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First, it would seem that Overstock's relationship with the fulfillment suppliers is absolutely key. Why do they stay loyal to Overstock? It seems as if it would be very easy to bolt to, say, Amazon and sell on its outlet site. The fact that they don't could be critical. I estimate that Overstock charges its suppliers 20-25% commissions. Amazon claims to charge only 12-15% for most merchandise categories. To Overstock's credit, that mark-up is akin to holding pricing power. Any insights into why this might exist?

 

The product mix is different.  Thus the 20-25% estimate you get is actually not correct.  On the same merchandise, their commissions are similiar to Amazon's.  You also have to factor in Overstock's customer service, and there may be undisclosed back-end deals with suppliers for loyalty, etc.  This would be a very good question to ask on the Overstock webcasts.

 

Second, are there dynamics unique to the surplus/overstock business that would prevent suppliers from selling through Amazon, Buy.com, etc.? At the very least, would they not want to hedge bets by selling on multiple sites? I confess I know very little about those industry dynamics.

 

While Amazon provides a larger audience to market to, because there is so much product competition on there, suppliers may feel compelled to dispose of inventory through a smaller player where there is less similiar merchandise.  Overstock's actual mark-ups are on par or less than their competitors, thus they run through inventory cycles a hell of a lot faster than their competitors.  On affiliate merchandise, inventory turnover runs close to 40 times a year!  That's insane!  Amazon cannot touch that.  I believe Amazon's turnover on affiliate merchandise is somewhere in the high 20's.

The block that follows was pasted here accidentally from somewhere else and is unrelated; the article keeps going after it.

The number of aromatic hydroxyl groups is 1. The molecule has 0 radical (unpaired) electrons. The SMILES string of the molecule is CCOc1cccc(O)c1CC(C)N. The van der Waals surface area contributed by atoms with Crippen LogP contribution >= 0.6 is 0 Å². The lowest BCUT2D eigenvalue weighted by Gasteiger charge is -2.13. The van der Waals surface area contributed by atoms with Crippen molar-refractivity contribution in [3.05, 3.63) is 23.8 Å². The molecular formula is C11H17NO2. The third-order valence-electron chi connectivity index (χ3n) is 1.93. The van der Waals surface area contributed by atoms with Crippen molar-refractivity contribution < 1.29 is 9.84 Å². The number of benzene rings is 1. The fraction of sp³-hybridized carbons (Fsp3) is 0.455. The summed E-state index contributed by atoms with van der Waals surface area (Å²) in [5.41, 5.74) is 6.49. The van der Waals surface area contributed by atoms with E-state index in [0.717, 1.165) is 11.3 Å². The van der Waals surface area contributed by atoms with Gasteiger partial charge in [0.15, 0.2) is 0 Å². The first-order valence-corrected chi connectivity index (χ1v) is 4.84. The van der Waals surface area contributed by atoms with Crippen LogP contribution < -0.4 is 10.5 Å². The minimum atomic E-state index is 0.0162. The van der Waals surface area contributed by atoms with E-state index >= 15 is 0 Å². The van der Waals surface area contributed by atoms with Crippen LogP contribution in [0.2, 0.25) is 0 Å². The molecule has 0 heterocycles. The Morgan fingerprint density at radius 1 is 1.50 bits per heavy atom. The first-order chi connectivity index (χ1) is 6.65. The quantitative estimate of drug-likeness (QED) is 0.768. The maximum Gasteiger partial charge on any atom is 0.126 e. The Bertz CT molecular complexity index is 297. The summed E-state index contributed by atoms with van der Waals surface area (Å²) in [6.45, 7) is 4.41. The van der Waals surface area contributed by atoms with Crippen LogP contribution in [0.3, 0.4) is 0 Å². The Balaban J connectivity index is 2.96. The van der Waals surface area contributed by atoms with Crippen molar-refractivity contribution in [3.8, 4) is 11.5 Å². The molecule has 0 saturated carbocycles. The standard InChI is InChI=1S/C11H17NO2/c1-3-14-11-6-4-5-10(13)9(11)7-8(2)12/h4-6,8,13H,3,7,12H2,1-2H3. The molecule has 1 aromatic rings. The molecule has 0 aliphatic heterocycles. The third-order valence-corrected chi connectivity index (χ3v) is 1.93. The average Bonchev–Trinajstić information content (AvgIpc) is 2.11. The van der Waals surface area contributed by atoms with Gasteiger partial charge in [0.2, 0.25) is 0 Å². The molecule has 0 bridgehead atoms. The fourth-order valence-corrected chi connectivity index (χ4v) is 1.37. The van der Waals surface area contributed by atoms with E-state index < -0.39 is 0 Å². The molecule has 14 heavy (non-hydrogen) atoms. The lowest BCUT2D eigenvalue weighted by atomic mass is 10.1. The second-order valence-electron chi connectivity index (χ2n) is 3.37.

Finally (and related to the second question), if Amazon really decided to chase down Overstock, why couldn't it just offer the same merchandise selection, promote it more heavily, and price it to match or barely beat Overstock? There seems to be an element of the sleeping giant at play here. If Overstock's growing success wakens Amazon, can the giant dig into its $26B chest of cash and obliterate Overstock at will?

 

Overstock is undercutting Amazon, especially if you include the loyalty programs to repeat customers.  Amazon cannot obliterate Overstock, without hurting it's own profitability.  Think Sam's Club to Costco.  Walmart could not kill Costco with their Sam's Club, because Costco's operations were just more efficient.  Overstock will make more money on less revenue than Amazon did, as they are just run much leaner and have higher inventory turnover.  Another example would be McLane's...running on such thin margins with high turnover.  Amazon's best strategy is to just buy Overstock if they ever threaten the moat - just like Walmart should have done with Costco!  Cheers!

 

 

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PaulD.  This is a great question and one I have been trying to figure out myself. 

 

In terms of the sustainability of Overstock’s partnership business I’m not sure I’m smart enough to figure out the sustainability of any tech company business over the long term.  I do find it reassuring that Amazon’s partnership business has been around for a while and Overstock seems to be doing alright. 

 

Patrick talks about online retailing being like Lake Michigan with enough business to go around for everyone.  I think as long Overstock can execute it will be difficult for them not to grow top line by 10%-20%.  My biggest concern is expense control, which in a low margin business is the difference between making $10m and losing $10m.  If they can grow 10%-20% and control costs they will do very well.